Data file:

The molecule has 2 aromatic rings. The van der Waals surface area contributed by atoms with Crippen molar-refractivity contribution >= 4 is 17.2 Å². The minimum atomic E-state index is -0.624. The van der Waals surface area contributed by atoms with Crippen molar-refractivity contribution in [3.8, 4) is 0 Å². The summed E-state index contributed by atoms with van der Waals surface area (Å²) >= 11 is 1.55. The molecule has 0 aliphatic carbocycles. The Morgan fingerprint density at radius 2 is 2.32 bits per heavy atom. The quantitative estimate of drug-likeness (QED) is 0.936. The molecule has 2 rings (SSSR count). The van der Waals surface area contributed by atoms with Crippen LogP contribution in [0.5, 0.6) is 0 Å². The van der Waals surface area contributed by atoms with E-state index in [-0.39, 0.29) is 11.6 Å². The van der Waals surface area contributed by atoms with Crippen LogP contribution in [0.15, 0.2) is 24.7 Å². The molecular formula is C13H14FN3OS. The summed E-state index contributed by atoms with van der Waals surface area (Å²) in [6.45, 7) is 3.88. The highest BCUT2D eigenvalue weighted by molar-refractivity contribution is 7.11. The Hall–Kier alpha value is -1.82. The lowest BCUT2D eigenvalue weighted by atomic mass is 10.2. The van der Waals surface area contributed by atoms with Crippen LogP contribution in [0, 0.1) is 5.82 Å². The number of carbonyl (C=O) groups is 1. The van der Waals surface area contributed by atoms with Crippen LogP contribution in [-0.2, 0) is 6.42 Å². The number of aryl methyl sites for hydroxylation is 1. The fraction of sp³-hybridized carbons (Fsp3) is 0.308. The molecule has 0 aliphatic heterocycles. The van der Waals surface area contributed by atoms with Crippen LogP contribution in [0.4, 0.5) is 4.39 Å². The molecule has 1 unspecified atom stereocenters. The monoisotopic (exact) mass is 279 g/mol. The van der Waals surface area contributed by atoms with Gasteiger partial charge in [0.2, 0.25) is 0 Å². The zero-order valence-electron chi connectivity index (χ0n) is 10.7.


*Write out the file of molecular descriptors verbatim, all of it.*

The molecule has 2 aromatic rings. The van der Waals surface area contributed by atoms with Crippen molar-refractivity contribution >= 4 is 17.2 Å². The minimum atomic E-state index is -0.624. The van der Waals surface area contributed by atoms with Crippen molar-refractivity contribution in [3.8, 4) is 0 Å². The summed E-state index contributed by atoms with van der Waals surface area (Å²) >= 11 is 1.55. The molecule has 0 aliphatic carbocycles. The Morgan fingerprint density at radius 2 is 2.32 bits per heavy atom. The quantitative estimate of drug-likeness (QED) is 0.936. The molecule has 2 rings (SSSR count). The van der Waals surface area contributed by atoms with Crippen LogP contribution in [0.5, 0.6) is 0 Å². The van der Waals surface area contributed by atoms with E-state index in [-0.39, 0.29) is 11.6 Å². The van der Waals surface area contributed by atoms with Crippen LogP contribution in [0.15, 0.2) is 24.7 Å². The molecular formula is C13H14FN3OS. The summed E-state index contributed by atoms with van der Waals surface area (Å²) in [6.45, 7) is 3.88. The highest BCUT2D eigenvalue weighted by molar-refractivity contribution is 7.11. The Hall–Kier alpha value is -1.82. The lowest BCUT2D eigenvalue weighted by atomic mass is 10.2. The van der Waals surface area contributed by atoms with Crippen LogP contribution in [0, 0.1) is 5.82 Å². The number of carbonyl (C=O) groups is 1. The van der Waals surface area contributed by atoms with Crippen LogP contribution in [-0.2, 0) is 6.42 Å². The number of aryl methyl sites for hydroxylation is 1. The fraction of sp³-hybridized carbons (Fsp3) is 0.308. The molecule has 0 aliphatic heterocycles. The van der Waals surface area contributed by atoms with Crippen LogP contribution in [0.4, 0.5) is 4.39 Å². The molecule has 1 unspecified atom stereocenters. The monoisotopic (exact) mass is 279 g/mol. The van der Waals surface area contributed by atoms with Gasteiger partial charge in [0.2, 0.25) is 0 Å². The zero-order valence-electron chi connectivity index (χ0n) is 10.7.